Trevor Stauffer

Five Lessons From the Growing Artisan Economy

We hear a lot about the artisan economy. It’s a movement towards personalized, hand-made, small-scale production that has been gaining lots of momentum in the US. So much momentum, in fact, that artisans are taking a measurable chip out of mid-sized manufacturers. According to the Inter-American Development Bank, if the artisan economy were a country, it would have the fourth largest economy in the world. While larger sized businesses obviously cannot compete with some aspects of the artisan economy, they can certainly reflect on some of the principles that are propelling artisan growth and apply them to their own organizations.


One of the most obvious ways that artisans are prospering is by catering to individual customers or niche markets. Cigarettes at the gas station not quite fulfilling your nicotine needs? There’s an artisan out there crafting organic, super-premium cigarettes. And what about that boring big-box wallet? Why not try one hand-stitched from lustrous alligator leather? These sort of niche markets simply would not have been viable before the internet, but now online communities and forums thrive for just about every hobby, topic, and lifestyle conceivable. Unlike big brands, who often target the widest audience possible, artisans are cashing in on our desire for individuality.

The growing contrast between bigger and bigger corporations and more and more artisans has been called barbell economics (pg. 5). A few big organizations dominate one end of the spectrum, often by offering low price and high availability, mid-sized companies disappear, and small businesses and artisans multiply.

Sourcing small

This contrast between big businesses and artisans often leads to collaboration. Artisans are great at innovating, marketing, and customizing, and big organizations enlist their help. Artisans are then able to take advantage of the scale, visibility, and existing infrastructure of big businesses. As Intuit predicts on page ten of their report on the artisan economy, “David and Goliath will work together.” Amazon Launchpad, which offers artisans and startups an enormous platform, is one example of such a partnership, while other companies, like Ten Thousand Villages, source fair-trade wares from artisans in the developing world.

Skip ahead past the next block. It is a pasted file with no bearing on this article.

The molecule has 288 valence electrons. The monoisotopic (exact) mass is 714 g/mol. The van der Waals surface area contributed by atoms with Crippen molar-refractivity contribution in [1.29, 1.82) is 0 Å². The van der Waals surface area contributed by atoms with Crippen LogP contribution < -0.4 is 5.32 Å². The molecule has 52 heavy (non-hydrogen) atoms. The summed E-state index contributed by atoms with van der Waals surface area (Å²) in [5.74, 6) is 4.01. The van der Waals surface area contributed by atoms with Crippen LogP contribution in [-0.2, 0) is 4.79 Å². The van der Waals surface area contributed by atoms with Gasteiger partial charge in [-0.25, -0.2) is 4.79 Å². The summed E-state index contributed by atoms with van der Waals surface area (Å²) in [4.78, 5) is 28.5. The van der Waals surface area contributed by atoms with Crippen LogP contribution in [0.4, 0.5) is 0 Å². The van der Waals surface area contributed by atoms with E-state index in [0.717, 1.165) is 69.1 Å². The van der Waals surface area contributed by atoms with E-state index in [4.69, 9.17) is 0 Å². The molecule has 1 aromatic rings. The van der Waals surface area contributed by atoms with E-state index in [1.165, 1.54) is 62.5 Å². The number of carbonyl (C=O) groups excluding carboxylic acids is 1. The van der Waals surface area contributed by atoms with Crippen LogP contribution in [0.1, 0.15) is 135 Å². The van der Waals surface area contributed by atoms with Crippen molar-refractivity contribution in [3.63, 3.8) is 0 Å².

Old barriers to entry are crumbling

Because artisans are increasingly able to take advantage of technological resources, they are increasingly able to compete with bigger organizations. Where only ten years ago there were major cost and infrastructure blockades, today, the gates are opened wide for incoming artisans and startups. Technology has reduced costs in a variety of ways, from plug-and-play platforms like Etsy and Fiverr, to increased efficiency through machine learning, to easier, more seamless communication with customers. Designing a sleek website no longer takes a degree. Smartphone cameras outperform the priciest options from a few decades ago, and social media has made effective advertising simpler than ever.


Part of what makes artisans successful in the face of established brands is personal flair and creative thinking. They connect with consumers at a personal level, which younger generations find increasingly important. Sure, many big brands try to create narrative-based marketing campaigns, but they often fall flat. Because small-scale operations can be more approachable, their stories often seem more genuine. Most successful artisans do a fantastic job of using social media to tell authentic stories. But the power of personality isn’t confined to the web: Millennials, contrary to popular belief, still crave human connection in the buying process. They want to shake hands with the farmer who grew their kale, or have a pint with the brewer of their favorite craft beer.


Scroll through articles written by artisans about their job, and you will find that one of most common motivations is happiness, or sense of purpose. One of the major drivers of the artisan economy has been the freedom artisans experience when they drop their job in “the grind” and set out on their own: mastering a new trade, learning business skills, and owning their work. Artisans are rarely nailed down to one task, but instead blend creative thinking, skilled labor, technical savvy, and high-stakes management decisions into a mixed-up workday that is anything but boring. There’s also the satisfaction of taking an idea from concept to final product.

These five tactics of the artisan economy are not exclusive. Sure, they’re a natural fit for smaller startups, but wouldn’t it be smart for big businesses to learn from these strategies? What would it take for a big business to offer workers the excitement and fulfillment of an artisan trade? What about better ways to humanize their business model and connect with conscious consumers? Or even boost their offerings by sourcing artisan products? Not everyone can be an artisan, but it might not hurt to think like one sometimes.


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